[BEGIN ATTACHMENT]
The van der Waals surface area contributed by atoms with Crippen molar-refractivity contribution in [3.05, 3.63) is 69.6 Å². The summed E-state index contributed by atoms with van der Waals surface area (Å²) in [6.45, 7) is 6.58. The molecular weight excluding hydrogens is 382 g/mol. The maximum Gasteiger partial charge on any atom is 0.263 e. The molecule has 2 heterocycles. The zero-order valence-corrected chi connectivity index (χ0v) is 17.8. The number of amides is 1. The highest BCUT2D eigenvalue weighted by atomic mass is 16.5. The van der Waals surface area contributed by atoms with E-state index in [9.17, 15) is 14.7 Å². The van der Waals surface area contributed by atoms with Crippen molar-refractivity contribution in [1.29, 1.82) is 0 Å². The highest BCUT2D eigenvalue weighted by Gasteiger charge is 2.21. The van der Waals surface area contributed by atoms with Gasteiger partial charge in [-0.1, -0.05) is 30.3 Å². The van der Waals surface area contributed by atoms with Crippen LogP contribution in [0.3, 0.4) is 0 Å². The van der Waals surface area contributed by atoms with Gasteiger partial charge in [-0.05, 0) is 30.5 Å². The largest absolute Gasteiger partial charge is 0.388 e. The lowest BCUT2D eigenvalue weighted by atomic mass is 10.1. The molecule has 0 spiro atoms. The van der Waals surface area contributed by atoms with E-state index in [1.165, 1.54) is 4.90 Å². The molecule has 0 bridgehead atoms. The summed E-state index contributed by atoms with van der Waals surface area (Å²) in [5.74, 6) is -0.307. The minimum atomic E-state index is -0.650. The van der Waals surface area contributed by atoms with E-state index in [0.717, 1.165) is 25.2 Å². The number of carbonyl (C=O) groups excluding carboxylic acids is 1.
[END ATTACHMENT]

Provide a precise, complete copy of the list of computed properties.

The van der Waals surface area contributed by atoms with Crippen molar-refractivity contribution in [3.05, 3.63) is 69.6 Å². The summed E-state index contributed by atoms with van der Waals surface area (Å²) in [6.45, 7) is 6.58. The molecular weight excluding hydrogens is 382 g/mol. The maximum Gasteiger partial charge on any atom is 0.263 e. The molecule has 2 heterocycles. The zero-order valence-corrected chi connectivity index (χ0v) is 17.8. The number of amides is 1. The highest BCUT2D eigenvalue weighted by atomic mass is 16.5. The van der Waals surface area contributed by atoms with E-state index in [9.17, 15) is 14.7 Å². The van der Waals surface area contributed by atoms with Crippen molar-refractivity contribution in [1.29, 1.82) is 0 Å². The highest BCUT2D eigenvalue weighted by Gasteiger charge is 2.21. The van der Waals surface area contributed by atoms with Gasteiger partial charge in [-0.1, -0.05) is 30.3 Å². The van der Waals surface area contributed by atoms with Crippen LogP contribution in [0.3, 0.4) is 0 Å². The van der Waals surface area contributed by atoms with Gasteiger partial charge in [-0.05, 0) is 30.5 Å². The largest absolute Gasteiger partial charge is 0.388 e. The lowest BCUT2D eigenvalue weighted by atomic mass is 10.1. The molecule has 0 spiro atoms. The van der Waals surface area contributed by atoms with E-state index in [1.165, 1.54) is 4.90 Å². The molecule has 0 bridgehead atoms. The summed E-state index contributed by atoms with van der Waals surface area (Å²) in [5.74, 6) is -0.307. The minimum atomic E-state index is -0.650. The van der Waals surface area contributed by atoms with E-state index in [0.717, 1.165) is 25.2 Å². The number of carbonyl (C=O) groups excluding carboxylic acids is 1.